Liz Peek: Trump challenges world's elites at Davos -- Do they want to start winning, too?

President Trump made the world’s elites squirm Friday in Davos, but not for the reasons many expected. Unlike his combative and dark inaugural address, the speech the president delivered at the World Economic Forum was measured and upbeat; he invited the world to invest in America, citing the tax cuts and regulatory roll-back that make “Now the perfect time to bring business, jobs and investment to the U.S.”

As he articulated the policies and successes that have shaped his first year in office, the business titans and political leaders in the audience must have felt a chill. Not because Trump was challenging or upsetting the global order, but because he was winning in the midst of it. People around the world listening to his common sense remarks must have thought: what about us? Why isn’t my president doing the same?

As Trump boasted of the stock market and job gains of the past year, the rising confidence, accelerating growth and lower unemployment, he reiterated his pledge that “as president I will always put America first…” Adding, “just like we expect the leaders of other countries should put their country first also.” Audiences thought, is my leader putting me first?

He didn’t, as some expected, threaten a trade war, but rather reiterated his stance that the U.S. welcomes trade deals that are fair and reciprocal. He indicated a willingness to enter into bilateral agreements, and also to perhaps join the TPP group, as long as it is in “the interests of all.” Why not? Trade pacts like the TPP that mostly benefit other countries are not well constructed; a World Bank study showed that while Vietnam and Malaysia would see substantial benefits from the 12-nation Asian treaty, the U.S. would see almost no gain at all – the least of all 12 countries. This is the trade deal that Obama apologists mourn.

Trump has recently called out rivals like China for unfair trade practices. He has accused them of stealing our intellectual property, dumping excess products like solar panels in an effort to drive competitors out of business and protecting domestic industries through tariffs and other barriers. He has exposed practices that have gone unchecked for too long by those in power. Beijing’s success has been enabled in part by the complicity of American corporations eager to access China’s growing market and their cheap labor; our government has played along.

As Trump vows to “protect the interests of our country, our companies and our workers,” people around the world hope their leaders will, too. 

On immigration, a thorny and contentious issue not only in the U.S. but across the globe, Trump argued for policies that benefit the U.S. Yes, our doors are open, but we want immigrants that will “contribute to our economy, support themselves financially and to strengthen our country.”  Germans watching Trump’s speech, and people in France and the U.K. and other countries struggling with surging immigrant populations, must have nodded in agreement. Isn’t it wise to invite people into your country who have the talents to make your nation stronger?  Doesn’t a merit-based approach like that in Australia make sense?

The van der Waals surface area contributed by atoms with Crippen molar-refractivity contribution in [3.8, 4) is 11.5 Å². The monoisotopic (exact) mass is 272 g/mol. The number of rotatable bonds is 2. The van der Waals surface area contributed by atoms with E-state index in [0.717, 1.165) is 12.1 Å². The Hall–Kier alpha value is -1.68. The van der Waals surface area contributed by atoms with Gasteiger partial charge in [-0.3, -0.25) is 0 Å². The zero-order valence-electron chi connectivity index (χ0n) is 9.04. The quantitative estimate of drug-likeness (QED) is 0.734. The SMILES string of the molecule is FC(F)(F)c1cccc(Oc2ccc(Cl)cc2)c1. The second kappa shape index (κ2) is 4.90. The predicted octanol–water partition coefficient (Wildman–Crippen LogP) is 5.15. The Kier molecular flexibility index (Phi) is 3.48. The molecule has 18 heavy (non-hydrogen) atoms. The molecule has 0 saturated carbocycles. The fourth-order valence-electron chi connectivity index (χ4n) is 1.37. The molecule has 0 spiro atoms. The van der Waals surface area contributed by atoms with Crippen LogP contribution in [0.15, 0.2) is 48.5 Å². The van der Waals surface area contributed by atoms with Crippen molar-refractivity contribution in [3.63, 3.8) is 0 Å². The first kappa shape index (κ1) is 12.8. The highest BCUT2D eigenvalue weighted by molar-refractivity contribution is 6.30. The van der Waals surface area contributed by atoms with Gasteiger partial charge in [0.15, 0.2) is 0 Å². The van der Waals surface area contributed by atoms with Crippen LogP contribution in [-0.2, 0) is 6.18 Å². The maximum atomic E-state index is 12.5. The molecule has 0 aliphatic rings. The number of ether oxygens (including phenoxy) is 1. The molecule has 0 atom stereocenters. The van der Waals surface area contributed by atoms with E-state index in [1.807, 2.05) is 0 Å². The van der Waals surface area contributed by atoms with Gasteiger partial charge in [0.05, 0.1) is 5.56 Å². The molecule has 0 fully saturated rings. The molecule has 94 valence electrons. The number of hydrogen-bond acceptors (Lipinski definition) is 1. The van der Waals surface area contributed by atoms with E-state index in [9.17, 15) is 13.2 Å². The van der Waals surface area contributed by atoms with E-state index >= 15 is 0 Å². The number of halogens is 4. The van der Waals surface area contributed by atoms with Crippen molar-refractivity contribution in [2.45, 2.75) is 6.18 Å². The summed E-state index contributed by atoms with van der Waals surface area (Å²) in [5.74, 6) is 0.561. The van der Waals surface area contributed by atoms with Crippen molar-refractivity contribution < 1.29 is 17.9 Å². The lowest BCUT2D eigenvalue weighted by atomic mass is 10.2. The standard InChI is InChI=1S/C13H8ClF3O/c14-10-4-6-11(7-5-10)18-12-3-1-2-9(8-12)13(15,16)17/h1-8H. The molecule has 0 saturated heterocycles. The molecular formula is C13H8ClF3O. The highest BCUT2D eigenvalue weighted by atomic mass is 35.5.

Trump touted his administration’s encouragement of domestic energy production, which puts him in the crosshairs of environmentalists.  As he noted, rising oil and natural gas output is not just an economic boon to the U.S., but also promotes “energy security for our friends around the world.” As he pointed out, “No country should be held hostage to a single provider of energy.”  

Germans listening to Trump might agree. That country’s dependence on Russian oil is a security and political problem. At the same time, excessive environmental regulations have led to record-high power costs that are twice those in the U.S. Some must wonder if the country’s ban on fracking, which keeps substantial natural gas reserves out of reach, are in the nation’s best interests. 

In addition to touting job creation, Trump also promoted efforts to develop the workforce of the U.S., concluding that “the best anti-poverty program is a very simple and very beautiful paycheck.” Residents of developed countries, nearly all of which are struggling to support their ever-expanding social safety net would doubtless be sympathetic; what could be more important than putting people to work?

Countering the narrative that the Trump White House wants to go it alone, the president referenced his administration’s effective partnership with the UN in tightening sanctions on North Korea, the success of the coalition to defeat ISIS and the emerging cooperation in confronting Iran’s illegal missile adventures. As he is accused of withdrawing from the world stage, Trump noted his attendance at the G-7, the U.N. General Assembly and APEC. And there he was at Davos, the first president since Bill Clinton to attend the World Economic Forum.

Trump wasn’t quite the skunk at the picnic that some in Davos expected, but his “simple message” put the world’s elites on notice: “There has never been a better time to hire, to build, to invest and to grow in the United States.” Will citizens of other countries demand they follow suit? Do they want to start winning too? We shall see.

Liz Peek is a writer who contributes frequently to She is a financial columnist who also writes for The Fiscal Times. For more visit Follow her on Twitter @LizPeek.